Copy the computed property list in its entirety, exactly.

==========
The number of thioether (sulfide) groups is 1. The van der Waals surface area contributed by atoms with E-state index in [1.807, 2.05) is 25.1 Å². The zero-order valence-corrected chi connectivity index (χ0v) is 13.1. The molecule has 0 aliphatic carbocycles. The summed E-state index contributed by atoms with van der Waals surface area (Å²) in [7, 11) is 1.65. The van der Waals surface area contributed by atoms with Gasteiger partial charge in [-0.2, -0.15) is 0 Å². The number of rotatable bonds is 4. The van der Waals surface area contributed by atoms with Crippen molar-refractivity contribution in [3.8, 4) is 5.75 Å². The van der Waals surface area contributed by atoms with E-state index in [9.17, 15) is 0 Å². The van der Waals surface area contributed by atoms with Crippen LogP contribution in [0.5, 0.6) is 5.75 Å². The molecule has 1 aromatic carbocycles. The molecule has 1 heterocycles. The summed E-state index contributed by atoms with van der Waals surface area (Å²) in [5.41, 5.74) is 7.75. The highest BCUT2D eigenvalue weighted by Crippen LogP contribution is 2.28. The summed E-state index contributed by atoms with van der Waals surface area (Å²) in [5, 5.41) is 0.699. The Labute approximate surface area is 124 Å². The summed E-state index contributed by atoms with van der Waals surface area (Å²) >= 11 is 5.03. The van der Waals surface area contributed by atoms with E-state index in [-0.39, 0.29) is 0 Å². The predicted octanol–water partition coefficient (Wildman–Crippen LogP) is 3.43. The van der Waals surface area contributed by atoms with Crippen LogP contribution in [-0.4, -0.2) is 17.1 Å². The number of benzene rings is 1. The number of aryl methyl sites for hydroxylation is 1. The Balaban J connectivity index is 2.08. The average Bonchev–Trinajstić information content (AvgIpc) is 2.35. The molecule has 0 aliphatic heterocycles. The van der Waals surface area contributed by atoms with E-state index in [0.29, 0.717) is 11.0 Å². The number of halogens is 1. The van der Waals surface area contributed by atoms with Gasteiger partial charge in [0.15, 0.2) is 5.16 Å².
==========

The number of thioether (sulfide) groups is 1. The van der Waals surface area contributed by atoms with E-state index in [1.807, 2.05) is 25.1 Å². The zero-order valence-corrected chi connectivity index (χ0v) is 13.1. The molecule has 0 aliphatic carbocycles. The summed E-state index contributed by atoms with van der Waals surface area (Å²) in [7, 11) is 1.65. The van der Waals surface area contributed by atoms with Gasteiger partial charge in [-0.2, -0.15) is 0 Å². The number of rotatable bonds is 4. The van der Waals surface area contributed by atoms with Crippen molar-refractivity contribution in [3.8, 4) is 5.75 Å². The van der Waals surface area contributed by atoms with E-state index in [9.17, 15) is 0 Å². The van der Waals surface area contributed by atoms with Crippen LogP contribution in [0.5, 0.6) is 5.75 Å². The molecule has 1 aromatic carbocycles. The molecule has 1 heterocycles. The summed E-state index contributed by atoms with van der Waals surface area (Å²) in [5.41, 5.74) is 7.75. The highest BCUT2D eigenvalue weighted by Crippen LogP contribution is 2.28. The summed E-state index contributed by atoms with van der Waals surface area (Å²) in [5, 5.41) is 0.699. The Labute approximate surface area is 124 Å². The summed E-state index contributed by atoms with van der Waals surface area (Å²) >= 11 is 5.03. The van der Waals surface area contributed by atoms with E-state index in [-0.39, 0.29) is 0 Å². The predicted octanol–water partition coefficient (Wildman–Crippen LogP) is 3.43. The van der Waals surface area contributed by atoms with Crippen LogP contribution in [-0.4, -0.2) is 17.1 Å². The number of benzene rings is 1. The number of aryl methyl sites for hydroxylation is 1. The Balaban J connectivity index is 2.08. The average Bonchev–Trinajstić information content (AvgIpc) is 2.35. The molecule has 0 aliphatic heterocycles. The van der Waals surface area contributed by atoms with E-state index in [0.29, 0.717) is 11.0 Å². The number of halogens is 1. The van der Waals surface area contributed by atoms with Gasteiger partial charge in [0.15, 0.2) is 5.16 Å².